Update: Focus Features has picked up the project for distribution, according to Deadline. Check out the original story below.
They’re expressly meant to entertain paying audiences, so it’s unlikely you think a whole lot about larger effects caused by Jeremy Renner‘s characters in Ghotocol or The Bourne Legacy. (Well, I should say, no matter how much and how desperately the latter tries to come across as a thinking man’s thriller.) Is this, nevertheless, a territory and way of life he’d like to dig into further? Far be it from me to posit what thought goes into his process of selecting a role — save for a series of questions pertaining to Hansel & Gretel: Witch Hunters — but what follows displays some kind of willingness to explore new, darker facets of spy life.
According to Deadline, Renner has been contracted for the starring role in Kill the Messenger, which Michael Cuesta — recently off the feature Roadie, but best-known for work on episodes of Homeland — has been tapped to helm. The true-life tale, as scripted by Parkland writer-director Peter Landesman, revolves around Gary Webb, a man who sparked media attention from a slate of professional work, as well as up to and past his own tragic suicide; as it shook out, the reporter for San Jose Mercury News took his own life after years of personal attacks from the CIA had left him unable to continue a proper journalism career. (Suddenly, jokes about chems don’t hold the same appeal.)
It can all be traced back to Webb’s 1996 piece, “Dark Alliance,” which connected the American-based Nicaraguan drug trade — sales of crack, in particular — with funding for the Iran-Contra struggle, for which the intelligence agency’s own connections to served as a major source of political controversy during the late ’80s. (The public face of that fiasco is now starring in commercials for Call of Duty.) His accusations against the CIA were not of the most inflammatory sort, considering what directions things went in, but it was enough to provoke accusations that would hurt professional ambitions until his final days.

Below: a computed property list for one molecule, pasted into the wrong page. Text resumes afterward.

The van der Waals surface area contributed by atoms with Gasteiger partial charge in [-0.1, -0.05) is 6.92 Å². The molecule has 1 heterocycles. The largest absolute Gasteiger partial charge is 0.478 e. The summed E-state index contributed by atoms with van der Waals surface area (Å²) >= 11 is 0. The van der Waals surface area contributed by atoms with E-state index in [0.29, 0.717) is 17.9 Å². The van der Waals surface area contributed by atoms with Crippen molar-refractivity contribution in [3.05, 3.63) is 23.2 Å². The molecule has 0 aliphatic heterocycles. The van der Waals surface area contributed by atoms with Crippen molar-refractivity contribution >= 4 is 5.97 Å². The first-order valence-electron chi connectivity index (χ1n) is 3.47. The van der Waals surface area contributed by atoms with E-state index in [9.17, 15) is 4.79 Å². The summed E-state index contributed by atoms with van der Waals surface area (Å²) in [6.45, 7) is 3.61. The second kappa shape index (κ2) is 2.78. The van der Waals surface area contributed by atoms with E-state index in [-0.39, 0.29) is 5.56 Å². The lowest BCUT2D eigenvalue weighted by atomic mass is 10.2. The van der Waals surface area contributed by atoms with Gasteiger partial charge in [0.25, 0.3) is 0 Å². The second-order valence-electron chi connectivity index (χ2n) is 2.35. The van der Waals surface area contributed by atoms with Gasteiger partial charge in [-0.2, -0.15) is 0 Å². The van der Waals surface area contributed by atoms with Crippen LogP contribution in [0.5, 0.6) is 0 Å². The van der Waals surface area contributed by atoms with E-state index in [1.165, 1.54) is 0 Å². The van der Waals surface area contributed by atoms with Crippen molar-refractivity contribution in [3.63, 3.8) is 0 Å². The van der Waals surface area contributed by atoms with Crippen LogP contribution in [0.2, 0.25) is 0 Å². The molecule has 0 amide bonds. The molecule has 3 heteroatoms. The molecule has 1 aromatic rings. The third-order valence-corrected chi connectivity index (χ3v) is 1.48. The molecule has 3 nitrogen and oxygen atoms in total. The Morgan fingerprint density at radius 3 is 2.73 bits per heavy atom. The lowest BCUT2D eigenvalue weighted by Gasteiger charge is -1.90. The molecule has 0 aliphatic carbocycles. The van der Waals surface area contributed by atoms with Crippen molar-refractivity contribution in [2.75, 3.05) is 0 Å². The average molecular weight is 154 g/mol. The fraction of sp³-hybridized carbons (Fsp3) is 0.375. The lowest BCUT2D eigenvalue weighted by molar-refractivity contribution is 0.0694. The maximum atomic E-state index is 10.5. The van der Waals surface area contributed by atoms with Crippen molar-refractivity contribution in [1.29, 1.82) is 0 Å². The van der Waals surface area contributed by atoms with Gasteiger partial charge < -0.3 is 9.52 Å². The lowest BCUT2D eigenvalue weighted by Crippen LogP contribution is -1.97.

The narrative content of which is good for Renner, an actor who, despite some good work here or there, has been unable to bite into truly solid roles since The Hurt Locker a few years back. While it’s all for naught if the screenplay doesn’t have anything at its center, Landesman‘s use of “Dark Alliance” itself and, furthermore, Nick Schou‘s well-regarded Kill the Messenger for his template could make a noticeable difference; the quality of the writing remains to be seen, but veracity should be expected. All in all, this sounds like a project with the potential for greatness, so it goes without saying that this writer’s fingers are crossed that it coalesces without much of a hiccup.
Renner‘s The Combine and Scott Stuber‘s Bluegrass are producing, which will allow Cuesta to begin rolling cameras on Kill the Messenger this summer.
Does this sound like a good next step for Renner?
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